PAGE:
The role of the insula in internet gaming disorder Academic Article uri icon

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abstract

  • Internet gaming disorder (IGD) is a concerning issue that requires further research. Here, we seek to examine its neural etiology with an emphasis on the role of the insula. To do so, we relied on the tripartite neurocognitive model of addictive behaviors as applied to IGD. We hypothesized that (a) video game cues will elicit stronger reward system activation and weaker prefrontal activation in gamers vs controls, (b) the IGD scores of gamers will be positively associated with activation of the reward system and negatively with activation of prefrontal regions, (c) deprivation from video gaming will result in increased activation of the insula, when gamers are exposed to video game cues vs to neutral cues, and (d) in deprivation conditions, there will be positive and negative coupling, respectively, between activation of the insula and the reward and prefrontal regions in gamers. We tested these hypotheses with a design with one between-subjects factor (gamers vs controls) and two within-subjects factors: stimuli (gaming vs neutral; for all participants) and session (deprivation vs satiety; only for gamers). Findings based on functional magnetic resonance imaging (fMRI; applied to all 52 subjects, 26 gamers, and 26 controls) and psychophysiological interaction (PPI; applied to the 26 gamers) engaged in a video reactivity task supported our assertions. The IGD score positively correlated with activity in the right ventral striatum and negatively with activity in the right dorsolateral prefrontal cortex (DLPFC). Left insular cortex activity was the highest when observing video gaming cues under deprivation. Lastly, there was an increased coupling between the left insula and left ventral striatum and a decreased coupling with left DLPFC when observing video gaming cues compared with when watching control videos in the deprivation condition.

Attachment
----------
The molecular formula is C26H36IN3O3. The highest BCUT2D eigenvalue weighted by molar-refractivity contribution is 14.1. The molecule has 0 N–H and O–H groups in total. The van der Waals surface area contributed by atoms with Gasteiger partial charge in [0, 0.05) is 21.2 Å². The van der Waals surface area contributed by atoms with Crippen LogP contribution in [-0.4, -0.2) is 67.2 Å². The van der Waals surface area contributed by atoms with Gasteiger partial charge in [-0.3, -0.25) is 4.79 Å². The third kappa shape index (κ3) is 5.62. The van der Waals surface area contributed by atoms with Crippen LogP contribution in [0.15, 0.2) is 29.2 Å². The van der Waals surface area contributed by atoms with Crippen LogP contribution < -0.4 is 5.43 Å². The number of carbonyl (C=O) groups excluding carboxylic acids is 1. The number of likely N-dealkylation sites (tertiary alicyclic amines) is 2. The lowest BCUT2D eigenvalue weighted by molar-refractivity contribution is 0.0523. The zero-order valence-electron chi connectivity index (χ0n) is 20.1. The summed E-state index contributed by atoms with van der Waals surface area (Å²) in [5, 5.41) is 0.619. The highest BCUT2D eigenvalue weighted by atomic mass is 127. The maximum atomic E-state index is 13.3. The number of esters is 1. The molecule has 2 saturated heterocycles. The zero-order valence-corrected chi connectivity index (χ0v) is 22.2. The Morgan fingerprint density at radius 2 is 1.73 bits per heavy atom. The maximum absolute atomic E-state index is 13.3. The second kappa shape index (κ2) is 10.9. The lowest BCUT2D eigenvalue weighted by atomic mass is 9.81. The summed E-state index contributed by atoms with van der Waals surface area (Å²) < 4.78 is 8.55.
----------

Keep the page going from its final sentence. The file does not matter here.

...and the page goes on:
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publication date

  • March 2021